Lately, I’ve been reporting more and more on algorithms that parse incoming data locally in order to make some sort of decision. Last week, for example, I wrote about a company doing voice analysis locally to detect Alzheimer’s. I’ve also covered startups that process machine vibrations locally to detect equipment failures. Each of these examples benefits from machine learning (ML) algorithms that run on microcontrollers, or what we call TinyML.
Running machine learning algorithms locally helps reduce latency. That means a burgeoning machine problem can be detected and the machine turned off quickly if needed. Running machine learning algorithms locally also protects privacy, something especially important in the medical sector. Indeed, I would prefer that neither Google nor Alexa be aware if I develop Alzheimer’s.
But as companies push sensitive and necessary algorithms out to the edge, ensuring they perform as intended becomes essential. Which is why I spent time this week learning about the security risks facing our future sensor networks running TinyML.
On Tuesday, during an online presentation hosted by the Tiny ML Foundation, Prof. Dr. Muhammad Shafique, Department of Electrical and Computer Engineering New York University Abu Dhabi, covered ways to design both hardware and algorithms to securely run on constrained silicon at low power. It covered TinyML and also edge ML where machine learning algorithms run on more robust hardware such as smartphones, gateways, or even a car.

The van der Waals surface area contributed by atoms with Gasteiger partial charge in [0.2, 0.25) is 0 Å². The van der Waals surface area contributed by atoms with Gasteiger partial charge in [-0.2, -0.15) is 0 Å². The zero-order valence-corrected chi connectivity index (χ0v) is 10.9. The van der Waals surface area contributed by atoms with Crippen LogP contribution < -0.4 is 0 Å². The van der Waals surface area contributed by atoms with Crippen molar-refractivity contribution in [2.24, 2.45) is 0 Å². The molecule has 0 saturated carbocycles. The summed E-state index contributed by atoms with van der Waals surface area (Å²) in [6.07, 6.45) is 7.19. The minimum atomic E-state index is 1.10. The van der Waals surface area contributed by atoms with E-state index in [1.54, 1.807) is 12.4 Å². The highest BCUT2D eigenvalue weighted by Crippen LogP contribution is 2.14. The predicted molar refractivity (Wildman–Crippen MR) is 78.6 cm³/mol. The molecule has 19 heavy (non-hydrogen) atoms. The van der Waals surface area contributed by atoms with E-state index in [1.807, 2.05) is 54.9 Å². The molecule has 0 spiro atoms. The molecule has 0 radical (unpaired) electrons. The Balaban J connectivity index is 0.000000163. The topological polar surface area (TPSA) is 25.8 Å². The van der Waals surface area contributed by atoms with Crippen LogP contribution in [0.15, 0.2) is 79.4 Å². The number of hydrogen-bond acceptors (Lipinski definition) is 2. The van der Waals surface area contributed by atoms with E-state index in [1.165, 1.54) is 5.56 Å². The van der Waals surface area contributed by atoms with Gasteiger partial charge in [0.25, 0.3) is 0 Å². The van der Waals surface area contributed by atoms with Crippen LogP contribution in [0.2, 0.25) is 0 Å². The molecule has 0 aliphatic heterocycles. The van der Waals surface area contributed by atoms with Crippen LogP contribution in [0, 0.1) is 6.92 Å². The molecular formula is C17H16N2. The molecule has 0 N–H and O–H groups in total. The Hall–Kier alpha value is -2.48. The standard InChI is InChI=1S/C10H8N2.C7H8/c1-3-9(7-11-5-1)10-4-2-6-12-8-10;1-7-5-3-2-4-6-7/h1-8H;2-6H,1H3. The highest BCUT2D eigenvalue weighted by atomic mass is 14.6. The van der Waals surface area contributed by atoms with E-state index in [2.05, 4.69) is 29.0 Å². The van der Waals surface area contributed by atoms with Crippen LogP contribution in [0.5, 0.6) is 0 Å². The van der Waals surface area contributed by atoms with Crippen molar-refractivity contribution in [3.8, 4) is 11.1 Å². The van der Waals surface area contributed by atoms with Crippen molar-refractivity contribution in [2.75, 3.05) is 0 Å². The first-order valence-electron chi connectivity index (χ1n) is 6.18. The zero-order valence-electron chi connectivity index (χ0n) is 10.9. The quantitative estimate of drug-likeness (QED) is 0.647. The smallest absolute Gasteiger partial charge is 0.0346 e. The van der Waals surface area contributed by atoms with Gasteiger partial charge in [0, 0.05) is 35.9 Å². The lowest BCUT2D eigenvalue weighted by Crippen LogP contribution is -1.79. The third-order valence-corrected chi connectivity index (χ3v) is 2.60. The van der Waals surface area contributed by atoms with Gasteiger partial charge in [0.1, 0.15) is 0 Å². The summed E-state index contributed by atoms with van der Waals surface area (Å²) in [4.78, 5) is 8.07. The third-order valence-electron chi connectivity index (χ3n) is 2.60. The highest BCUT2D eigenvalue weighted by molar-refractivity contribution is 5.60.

Dr. Shafique highlighted two types of security. The first security focus is on ways to prevent adversaries from “tricking” a sensor and its algorithm. One way to do this is by overwhelming the sensor with “noise.” For example, it’s possible to trick the algorithms governing lane changes in a self-driving car simply by placing black squares on the pavement. The squares introduce “noise” that can confuse the algorithm, leading the car astray.
Hackers have already demonstrated the use of “noise” to confuse other types of sensors and algorithms, such as those in medical devices. Shafique called these “adversarial attacks” and offered different ways to design the ML models that could make them less susceptible to such noise. (This is especially relevant for TinyML because the process of shrinking algorithms to run on less robust chips makes them more vulnerable to any weird outlier data coming in.)
The other type of security is related to the security of the chip running the ML algorithm. This might involve a bad actor getting malware on the chip that could affect it or the software it runs. Or it might simply cause the sensor to produce inaccurate results, which essentially turns the sensor into a node that lies about the state of the thing it’s trying to measure. In an industrial system, it might mean the sensor that’s monitoring temperature reports an inaccurate value, causing a process to fail, whereas with medical devices it might give false readings that could lead to a delay in diagnoses or even the active infusion of an unnecessary drug.
It is, in other words, super scary stuff. And what makes it even scarier is that we’re gradually going to move more and more machine learning to the edge because that’s where such processing belongs. As I’ve noted in previous posts, it simply take too much time, money, and energy to move data to the cloud. Because most of us recognize that edge processing also means data stays local to a computer network and thus, more private — or at least more controlled — we also tend to think of machine learning at the edge or on a sensor as more secure.
But as Dr. Shafique’s presentation made clear, that’s an erroneous assumption. This is why I recommend that anyone planning to build sensors and systems that rely on edge-based machine learning start thinking now about the security needs of both the hardware and the algorithms that will soon be making more of the decisions in our smarter and more connected world.